Mike Vokey remembers walking around the exhibition grounds in Fredericton in September with his fellow co-chair of WinterFrolic, planning where everything would go — the mountain of snow for tube sliding, the maze, the Ferris wheel.
At the time, they thought the pandemic was coming to an end and that by mid-winter, it would all be history.
"Clearly we're not quite there yet," said Vokey on Tuesday morning, the night after breaking the news to volunteers that the event planned for the last two weekends of January would be put off until next year based on Public Health advice.
They were hoping to give families a chance to get outdoors for some fresh air, exercise and winter fun. But given the surge in COVID-19 cases, they decided if they couldn't do it safely it wasn't worth doing.
WinterFrolic isn't the only Fredericton event to suffer a similar fate this week.
The organizers of Shivering Songs, a music festival featuring live performances at several city venues planned for Jan. 18-23, announced on their website Monday that they, too, are postponing to an undetermined date.
"As we wait to see the full effects of Omicron on our community, we have to take a step back and see what the next few weeks will bring," said a statement from the festival.
These are trying times for anyone planning events where people gather together.
Vokey said he allows himself to feel discouraged, "but only for a very short period and very privately."
He doesn't think it does any good and doesn't want it to rub off on others.
And he insists every challenge is also an opportunity.
"They really are. It's an opportunity to do something better and something different."
"We're sincerely excited about what we can do for next year."
There are already plans to raise money for snow making equipment, said Vokey, so new features can be added and the weather will be less of a variable.
All of the volunteers and sponsors have committed to stay on, he said.
Vokey credits co-chair Reegan McDougall, whose energy, he said, is contagious.
"The volunteers pick up on that," he said.
They are also fuelled by each other's enthusiasm, said Vokey.
"When you get volunteers that are passionate about something you have to try to keep it up."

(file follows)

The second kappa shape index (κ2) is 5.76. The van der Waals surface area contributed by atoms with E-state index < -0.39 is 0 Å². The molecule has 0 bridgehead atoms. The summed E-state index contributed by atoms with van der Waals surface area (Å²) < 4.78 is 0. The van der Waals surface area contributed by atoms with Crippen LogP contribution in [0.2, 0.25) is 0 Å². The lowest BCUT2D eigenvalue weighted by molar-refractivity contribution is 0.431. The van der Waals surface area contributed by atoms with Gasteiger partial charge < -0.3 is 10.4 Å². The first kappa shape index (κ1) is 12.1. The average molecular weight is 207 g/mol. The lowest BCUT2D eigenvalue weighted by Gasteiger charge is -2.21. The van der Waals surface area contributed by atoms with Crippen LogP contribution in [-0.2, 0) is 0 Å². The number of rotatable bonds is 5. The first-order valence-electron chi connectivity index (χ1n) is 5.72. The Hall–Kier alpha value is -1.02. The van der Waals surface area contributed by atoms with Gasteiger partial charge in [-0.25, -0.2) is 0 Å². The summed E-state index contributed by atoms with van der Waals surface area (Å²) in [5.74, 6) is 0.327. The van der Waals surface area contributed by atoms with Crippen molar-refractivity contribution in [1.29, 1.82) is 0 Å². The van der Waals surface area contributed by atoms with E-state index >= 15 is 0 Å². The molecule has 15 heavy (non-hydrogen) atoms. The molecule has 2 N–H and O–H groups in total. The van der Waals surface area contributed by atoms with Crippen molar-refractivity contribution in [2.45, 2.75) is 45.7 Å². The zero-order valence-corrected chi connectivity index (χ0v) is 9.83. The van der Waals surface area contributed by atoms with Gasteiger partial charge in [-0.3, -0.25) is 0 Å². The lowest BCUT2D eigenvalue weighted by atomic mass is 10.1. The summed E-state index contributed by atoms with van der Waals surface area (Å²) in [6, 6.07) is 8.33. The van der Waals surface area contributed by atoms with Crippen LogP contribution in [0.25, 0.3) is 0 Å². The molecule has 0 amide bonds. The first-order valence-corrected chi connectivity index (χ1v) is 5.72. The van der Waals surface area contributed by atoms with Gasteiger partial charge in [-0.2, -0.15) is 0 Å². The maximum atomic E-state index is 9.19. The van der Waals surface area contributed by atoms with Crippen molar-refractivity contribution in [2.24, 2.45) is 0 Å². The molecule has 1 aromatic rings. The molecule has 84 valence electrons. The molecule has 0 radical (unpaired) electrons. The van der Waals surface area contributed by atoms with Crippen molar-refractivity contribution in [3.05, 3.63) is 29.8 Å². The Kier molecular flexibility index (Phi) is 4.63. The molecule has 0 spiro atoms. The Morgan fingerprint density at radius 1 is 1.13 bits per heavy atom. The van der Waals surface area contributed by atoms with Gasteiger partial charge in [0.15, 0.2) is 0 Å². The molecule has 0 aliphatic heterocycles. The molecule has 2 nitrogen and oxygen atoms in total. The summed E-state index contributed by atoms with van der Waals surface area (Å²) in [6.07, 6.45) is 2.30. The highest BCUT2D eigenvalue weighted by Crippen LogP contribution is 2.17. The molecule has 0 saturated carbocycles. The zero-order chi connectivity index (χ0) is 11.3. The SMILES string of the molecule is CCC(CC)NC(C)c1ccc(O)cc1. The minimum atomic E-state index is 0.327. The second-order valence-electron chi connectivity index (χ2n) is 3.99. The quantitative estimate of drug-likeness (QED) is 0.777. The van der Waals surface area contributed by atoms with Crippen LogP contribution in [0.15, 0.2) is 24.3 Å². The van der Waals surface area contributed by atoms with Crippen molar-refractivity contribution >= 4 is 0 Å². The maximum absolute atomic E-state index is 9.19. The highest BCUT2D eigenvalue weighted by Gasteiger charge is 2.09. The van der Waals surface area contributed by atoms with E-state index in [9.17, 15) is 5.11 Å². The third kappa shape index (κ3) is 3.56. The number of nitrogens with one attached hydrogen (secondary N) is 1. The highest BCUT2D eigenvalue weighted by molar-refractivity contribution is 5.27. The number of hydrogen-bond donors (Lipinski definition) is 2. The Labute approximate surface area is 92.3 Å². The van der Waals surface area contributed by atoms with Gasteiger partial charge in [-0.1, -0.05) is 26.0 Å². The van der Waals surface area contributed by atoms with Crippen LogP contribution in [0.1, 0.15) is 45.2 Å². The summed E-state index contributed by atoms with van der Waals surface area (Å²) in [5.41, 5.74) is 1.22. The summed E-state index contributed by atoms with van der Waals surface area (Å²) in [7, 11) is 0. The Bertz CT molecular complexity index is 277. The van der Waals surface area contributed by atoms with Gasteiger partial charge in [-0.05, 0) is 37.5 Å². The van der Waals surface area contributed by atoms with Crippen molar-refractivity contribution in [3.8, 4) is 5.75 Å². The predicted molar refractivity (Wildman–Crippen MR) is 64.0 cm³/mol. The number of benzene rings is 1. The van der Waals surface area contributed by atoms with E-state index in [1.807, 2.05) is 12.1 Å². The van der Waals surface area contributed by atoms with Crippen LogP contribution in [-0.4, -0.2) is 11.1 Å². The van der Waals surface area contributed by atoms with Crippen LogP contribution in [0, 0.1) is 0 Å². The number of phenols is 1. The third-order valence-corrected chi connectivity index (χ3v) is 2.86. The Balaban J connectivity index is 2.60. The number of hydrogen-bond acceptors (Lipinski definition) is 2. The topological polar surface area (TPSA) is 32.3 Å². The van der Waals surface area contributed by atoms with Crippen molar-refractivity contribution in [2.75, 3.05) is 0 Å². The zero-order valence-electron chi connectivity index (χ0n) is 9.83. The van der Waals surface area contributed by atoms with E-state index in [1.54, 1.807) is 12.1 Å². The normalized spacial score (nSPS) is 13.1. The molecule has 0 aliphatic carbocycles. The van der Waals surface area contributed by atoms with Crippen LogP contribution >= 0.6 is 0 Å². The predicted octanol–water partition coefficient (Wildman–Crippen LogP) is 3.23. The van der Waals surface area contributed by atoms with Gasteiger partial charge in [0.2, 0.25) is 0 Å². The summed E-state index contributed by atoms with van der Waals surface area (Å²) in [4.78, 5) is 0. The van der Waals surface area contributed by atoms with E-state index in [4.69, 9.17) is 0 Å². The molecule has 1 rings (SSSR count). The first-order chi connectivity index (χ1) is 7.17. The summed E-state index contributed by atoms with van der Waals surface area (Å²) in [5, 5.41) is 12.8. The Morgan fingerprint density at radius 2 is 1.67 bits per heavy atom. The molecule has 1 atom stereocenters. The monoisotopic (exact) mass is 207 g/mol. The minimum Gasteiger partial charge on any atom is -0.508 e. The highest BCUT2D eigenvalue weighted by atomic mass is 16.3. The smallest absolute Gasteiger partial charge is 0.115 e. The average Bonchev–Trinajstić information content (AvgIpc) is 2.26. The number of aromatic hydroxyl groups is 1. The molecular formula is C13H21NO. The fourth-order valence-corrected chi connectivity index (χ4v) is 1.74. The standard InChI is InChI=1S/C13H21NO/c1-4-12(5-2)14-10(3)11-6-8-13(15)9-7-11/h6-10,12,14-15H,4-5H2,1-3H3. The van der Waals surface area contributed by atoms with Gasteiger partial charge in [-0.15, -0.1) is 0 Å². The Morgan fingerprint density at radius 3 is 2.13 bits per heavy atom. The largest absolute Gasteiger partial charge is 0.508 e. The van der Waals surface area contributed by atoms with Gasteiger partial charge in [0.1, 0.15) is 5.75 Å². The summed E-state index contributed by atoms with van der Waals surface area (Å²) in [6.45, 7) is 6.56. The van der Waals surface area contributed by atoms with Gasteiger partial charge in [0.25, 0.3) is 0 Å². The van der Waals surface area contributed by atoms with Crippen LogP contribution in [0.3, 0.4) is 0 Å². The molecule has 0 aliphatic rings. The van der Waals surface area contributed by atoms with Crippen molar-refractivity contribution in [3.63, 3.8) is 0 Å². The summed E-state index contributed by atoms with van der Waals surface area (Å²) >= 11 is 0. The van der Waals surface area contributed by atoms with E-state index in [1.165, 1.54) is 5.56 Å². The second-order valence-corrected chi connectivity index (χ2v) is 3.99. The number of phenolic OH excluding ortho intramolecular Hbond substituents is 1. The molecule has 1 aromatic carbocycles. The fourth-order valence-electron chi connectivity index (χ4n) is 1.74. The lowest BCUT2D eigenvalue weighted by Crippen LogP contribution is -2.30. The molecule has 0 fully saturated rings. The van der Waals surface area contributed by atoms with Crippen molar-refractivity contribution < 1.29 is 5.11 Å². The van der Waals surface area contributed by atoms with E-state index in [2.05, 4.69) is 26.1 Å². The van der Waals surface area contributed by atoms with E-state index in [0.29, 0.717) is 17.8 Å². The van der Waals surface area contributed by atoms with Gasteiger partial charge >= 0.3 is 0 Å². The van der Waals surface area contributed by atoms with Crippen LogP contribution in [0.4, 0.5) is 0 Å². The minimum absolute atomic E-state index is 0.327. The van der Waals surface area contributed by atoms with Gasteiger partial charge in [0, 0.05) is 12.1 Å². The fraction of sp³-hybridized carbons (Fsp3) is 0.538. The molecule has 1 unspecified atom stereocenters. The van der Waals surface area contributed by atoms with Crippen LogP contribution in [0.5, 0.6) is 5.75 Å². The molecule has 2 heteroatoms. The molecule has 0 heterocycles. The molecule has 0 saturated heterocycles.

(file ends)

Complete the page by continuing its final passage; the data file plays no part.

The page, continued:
"Whether it's Harvest Jazz or whatever, everybody's so passionate about where they're volunteering. The opportunity is there if you don't lose it."
Julie Maston is one of the people working to put on the 75th edition of the Fredericton Music Festival in April.
"There's quite a dedicated music community in Fredericton," said Maston.
"People look forward to it every spring."
The festival committee would love to do something bigger to mark this year's milestone, said Maston, but instead they are settling for a toned-down edition, with no choirs.
They are "crossing their fingers" they can have live performances, but will be prepared to go completely online again, if necessary, like they did last year.
People could go online and watch any entry they wanted.
It was better than having to cancel completely, like in 2020, said Maston.
"But there's nothing quite like a live audience," she said.
So organizers felt it was "worthwhile enough" to try to plan for that in 2022, despite the uncertainty.
The province launched a new program last month to help live performance venues and arts and culture festivals adversely affected by the pandemic.
"These groups have been resilient and creative and all kinds of things that we must applaud," said Tourism, Heritage and Culture Minister Tammy Scott-Wallace.
"But at the end of the day this pandemic has been very challenging for this sector."
The Ticket Incentive Program offers funding, based on tickets sold between April 1, 2021, and March 1, 2022.
Producers that put on shows featuring professional New Brunswick artists can apply for a grant and $5 per ticket will be returned to them, she said.
Those eligible would include places like the Capitol or Imperial Theatres, cultural centres, Symphony New Brunswick, Pays de la Sagouine and the Beaverbrook Art Gallery.
Maximum grants range from $750 for smaller venues to $6,000 for large festivals. A total of $300,000 is earmarked for the initiative.